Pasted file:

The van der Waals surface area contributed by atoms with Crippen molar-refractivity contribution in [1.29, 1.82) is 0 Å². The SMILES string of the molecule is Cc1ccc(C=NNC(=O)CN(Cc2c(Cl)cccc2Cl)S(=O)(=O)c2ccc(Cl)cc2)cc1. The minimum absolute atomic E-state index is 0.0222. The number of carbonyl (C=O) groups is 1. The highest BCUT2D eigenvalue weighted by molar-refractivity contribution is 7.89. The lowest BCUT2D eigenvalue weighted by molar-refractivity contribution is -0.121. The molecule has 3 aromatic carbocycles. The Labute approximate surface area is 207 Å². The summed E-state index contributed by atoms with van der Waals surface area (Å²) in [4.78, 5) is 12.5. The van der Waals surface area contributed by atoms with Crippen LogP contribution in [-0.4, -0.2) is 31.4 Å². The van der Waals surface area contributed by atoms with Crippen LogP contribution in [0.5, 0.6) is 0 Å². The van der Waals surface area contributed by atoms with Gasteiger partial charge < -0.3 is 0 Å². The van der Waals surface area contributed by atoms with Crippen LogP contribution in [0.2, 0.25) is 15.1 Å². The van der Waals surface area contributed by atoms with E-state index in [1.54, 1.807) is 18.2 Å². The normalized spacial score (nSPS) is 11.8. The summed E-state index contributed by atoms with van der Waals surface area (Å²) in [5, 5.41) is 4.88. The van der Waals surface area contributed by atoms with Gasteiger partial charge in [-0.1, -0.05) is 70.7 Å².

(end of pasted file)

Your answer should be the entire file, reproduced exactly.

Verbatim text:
The van der Waals surface area contributed by atoms with Crippen molar-refractivity contribution in [1.29, 1.82) is 0 Å². The SMILES string of the molecule is Cc1ccc(C=NNC(=O)CN(Cc2c(Cl)cccc2Cl)S(=O)(=O)c2ccc(Cl)cc2)cc1. The minimum absolute atomic E-state index is 0.0222. The number of carbonyl (C=O) groups is 1. The highest BCUT2D eigenvalue weighted by molar-refractivity contribution is 7.89. The lowest BCUT2D eigenvalue weighted by molar-refractivity contribution is -0.121. The molecule has 3 aromatic carbocycles. The Labute approximate surface area is 207 Å². The summed E-state index contributed by atoms with van der Waals surface area (Å²) in [4.78, 5) is 12.5. The van der Waals surface area contributed by atoms with Crippen LogP contribution in [-0.4, -0.2) is 31.4 Å². The van der Waals surface area contributed by atoms with Crippen LogP contribution in [0.5, 0.6) is 0 Å². The van der Waals surface area contributed by atoms with Gasteiger partial charge < -0.3 is 0 Å². The van der Waals surface area contributed by atoms with Crippen LogP contribution in [0.2, 0.25) is 15.1 Å². The van der Waals surface area contributed by atoms with E-state index in [1.54, 1.807) is 18.2 Å². The normalized spacial score (nSPS) is 11.8. The summed E-state index contributed by atoms with van der Waals surface area (Å²) in [5, 5.41) is 4.88. The van der Waals surface area contributed by atoms with Gasteiger partial charge in [-0.1, -0.05) is 70.7 Å².